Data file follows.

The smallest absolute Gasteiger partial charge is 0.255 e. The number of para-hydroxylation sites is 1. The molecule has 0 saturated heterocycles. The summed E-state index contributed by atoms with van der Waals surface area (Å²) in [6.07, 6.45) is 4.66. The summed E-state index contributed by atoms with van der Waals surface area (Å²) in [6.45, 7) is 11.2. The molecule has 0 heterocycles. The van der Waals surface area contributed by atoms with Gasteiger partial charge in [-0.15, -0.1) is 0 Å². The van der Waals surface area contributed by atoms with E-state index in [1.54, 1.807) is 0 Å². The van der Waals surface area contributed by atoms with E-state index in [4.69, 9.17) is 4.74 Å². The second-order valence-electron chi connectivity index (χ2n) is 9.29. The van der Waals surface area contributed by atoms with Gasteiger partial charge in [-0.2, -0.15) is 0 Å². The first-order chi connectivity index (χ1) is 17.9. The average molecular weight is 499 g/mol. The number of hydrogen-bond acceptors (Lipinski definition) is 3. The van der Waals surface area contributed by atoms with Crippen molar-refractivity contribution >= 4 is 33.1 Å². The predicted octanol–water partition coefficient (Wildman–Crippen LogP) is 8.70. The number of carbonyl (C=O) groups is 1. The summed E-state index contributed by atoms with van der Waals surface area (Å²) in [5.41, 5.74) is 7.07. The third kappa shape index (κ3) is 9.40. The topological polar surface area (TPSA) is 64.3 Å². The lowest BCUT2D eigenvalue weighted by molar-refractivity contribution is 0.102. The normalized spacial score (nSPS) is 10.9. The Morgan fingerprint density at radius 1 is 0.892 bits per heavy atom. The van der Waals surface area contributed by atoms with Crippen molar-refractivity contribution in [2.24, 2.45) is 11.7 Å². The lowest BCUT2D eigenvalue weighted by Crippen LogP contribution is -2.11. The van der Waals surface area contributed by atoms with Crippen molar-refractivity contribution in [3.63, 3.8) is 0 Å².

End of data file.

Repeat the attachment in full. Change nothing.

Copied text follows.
The smallest absolute Gasteiger partial charge is 0.255 e. The number of para-hydroxylation sites is 1. The molecule has 0 saturated heterocycles. The summed E-state index contributed by atoms with van der Waals surface area (Å²) in [6.07, 6.45) is 4.66. The summed E-state index contributed by atoms with van der Waals surface area (Å²) in [6.45, 7) is 11.2. The molecule has 0 heterocycles. The van der Waals surface area contributed by atoms with Gasteiger partial charge in [-0.15, -0.1) is 0 Å². The van der Waals surface area contributed by atoms with E-state index in [1.54, 1.807) is 0 Å². The van der Waals surface area contributed by atoms with E-state index in [4.69, 9.17) is 4.74 Å². The second-order valence-electron chi connectivity index (χ2n) is 9.29. The van der Waals surface area contributed by atoms with Gasteiger partial charge in [-0.2, -0.15) is 0 Å². The first-order chi connectivity index (χ1) is 17.9. The average molecular weight is 499 g/mol. The number of hydrogen-bond acceptors (Lipinski definition) is 3. The van der Waals surface area contributed by atoms with Crippen molar-refractivity contribution >= 4 is 33.1 Å². The predicted octanol–water partition coefficient (Wildman–Crippen LogP) is 8.70. The number of carbonyl (C=O) groups is 1. The summed E-state index contributed by atoms with van der Waals surface area (Å²) in [5.41, 5.74) is 7.07. The third kappa shape index (κ3) is 9.40. The topological polar surface area (TPSA) is 64.3 Å². The lowest BCUT2D eigenvalue weighted by molar-refractivity contribution is 0.102. The normalized spacial score (nSPS) is 10.9. The Morgan fingerprint density at radius 1 is 0.892 bits per heavy atom. The van der Waals surface area contributed by atoms with Crippen molar-refractivity contribution in [2.24, 2.45) is 11.7 Å². The lowest BCUT2D eigenvalue weighted by Crippen LogP contribution is -2.11. The van der Waals surface area contributed by atoms with Crippen molar-refractivity contribution in [3.63, 3.8) is 0 Å².